Half of the program will be presented on Wednesday, March 17 at 8pm ET, and the second half will be presented on Thursday, March 18 at 8pm ET. The full program will stream on Friday and Saturday, March 19-20, at 8pm ET, and on Sunday, March 21 at 6pm ET. Audiences can purchase a sliding-scale ticket ($5-50) and will receive details for a password-protected video on HERE’s website.

Melisa Tien is a playwright, lyricist, librettist, producer, and educator. She is the author of the plays Untitled Landscape, Best Life, The Boyd Show, Yellow Card Red Card, and Familium Vulgare, co-author of the music-theater works Swell, Daylight Saving, and Mary, and co-producer of the audio experience/podcast Active Listening. A New Dramatists resident playwright, Melisa is a recipient of a grant from the NYC Women’s Fund for Media, Music, and Theatre, a commissionee of the Ensemble Studio Theatre/Sloan Project, and a New York Foundation for the Arts Fellow in Playwriting/Screenwriting. She teaches experimental theatrical writing at Sarah Lawrence College. BA, UCLA; MFA, Columbia University. www.melisatien.com.

Read the full article from Broadway World here.

“The Free Wheelin’ Insurgents” by Psalmayene 24 Featured in “Indigenous Earth Voices”

Psalmayene 24

Proving that a theater can be groundbreaking even when its grounds are closed, Arena Stage is launching a virtual spring season that includes a film about Indigenous North Americans and their relationship to the land — entirely written, directed and acted by Native people.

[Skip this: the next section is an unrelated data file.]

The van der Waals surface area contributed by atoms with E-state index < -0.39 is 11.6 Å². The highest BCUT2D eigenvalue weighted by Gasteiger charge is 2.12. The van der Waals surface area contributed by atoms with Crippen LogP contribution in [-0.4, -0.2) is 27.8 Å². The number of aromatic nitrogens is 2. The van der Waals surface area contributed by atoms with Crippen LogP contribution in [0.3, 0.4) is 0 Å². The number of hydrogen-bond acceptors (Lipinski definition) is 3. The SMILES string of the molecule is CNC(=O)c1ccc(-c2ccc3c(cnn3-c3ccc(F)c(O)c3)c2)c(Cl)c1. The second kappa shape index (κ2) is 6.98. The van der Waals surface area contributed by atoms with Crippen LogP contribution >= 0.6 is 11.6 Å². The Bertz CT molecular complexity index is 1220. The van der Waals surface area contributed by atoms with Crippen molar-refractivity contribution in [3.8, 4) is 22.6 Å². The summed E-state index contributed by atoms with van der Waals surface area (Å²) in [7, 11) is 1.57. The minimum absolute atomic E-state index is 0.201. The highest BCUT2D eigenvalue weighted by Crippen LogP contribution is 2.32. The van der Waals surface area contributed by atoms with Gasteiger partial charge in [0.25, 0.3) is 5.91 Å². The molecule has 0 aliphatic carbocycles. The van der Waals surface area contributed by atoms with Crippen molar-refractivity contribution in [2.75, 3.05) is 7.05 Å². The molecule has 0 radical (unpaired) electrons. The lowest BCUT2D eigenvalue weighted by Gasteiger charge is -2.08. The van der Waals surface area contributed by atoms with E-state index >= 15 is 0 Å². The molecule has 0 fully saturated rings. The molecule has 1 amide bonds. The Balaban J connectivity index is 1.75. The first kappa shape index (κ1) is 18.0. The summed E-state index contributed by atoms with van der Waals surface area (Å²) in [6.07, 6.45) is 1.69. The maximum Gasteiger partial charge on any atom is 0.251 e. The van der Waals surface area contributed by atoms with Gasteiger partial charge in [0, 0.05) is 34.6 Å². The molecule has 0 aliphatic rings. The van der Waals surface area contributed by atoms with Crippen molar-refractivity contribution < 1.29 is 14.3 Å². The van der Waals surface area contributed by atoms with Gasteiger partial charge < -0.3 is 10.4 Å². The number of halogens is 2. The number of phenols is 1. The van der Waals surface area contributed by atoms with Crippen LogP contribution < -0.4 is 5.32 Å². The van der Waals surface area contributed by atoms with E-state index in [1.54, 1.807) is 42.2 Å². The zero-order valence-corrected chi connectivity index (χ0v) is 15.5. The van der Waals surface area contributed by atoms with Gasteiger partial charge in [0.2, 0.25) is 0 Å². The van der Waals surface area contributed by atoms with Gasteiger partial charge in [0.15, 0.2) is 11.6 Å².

“Indigenous Earth Voices” will premiere in May, the fourth in a series of pandemic-era films that Arena Cultural Director Molly Smith has produced since the start of the outbreak that shuttered theaters around the world. Following the template of the other docudramas, which included “May 22, 2020” and “The 51st State,” “Indigenous Earth Voices” features the verbatim words of Native American and First Nation subjects from the United States and Canada as fashioned into monologues by Indigenous playwrights and actors.

“It’s a ‘heart’ project for me,” Smith said in a phone interview. “I just realized that more than half my life I’ve spent with Indigenous people, whether being in Alaska or being married to a Yankton Sioux.” Before coming to Arena in 1998, Smith spent 18 years at the Juneau company she founded, Perseverance Theatre, and her wife, Suzanne Blue Star Boy, is an artistic adviser on the film.AD

The movie is a key ingredient in a wholly reimagined 2021 for Arena. In a plan announced last July, its in-person performance season was to have started up again last month, with the world premiere of Eduardo Machado’s “Celia and Fidel.” Now that play, which was forced to close last March, and four other productions will be presented later, and subscribers have been offered refunds or exchanges.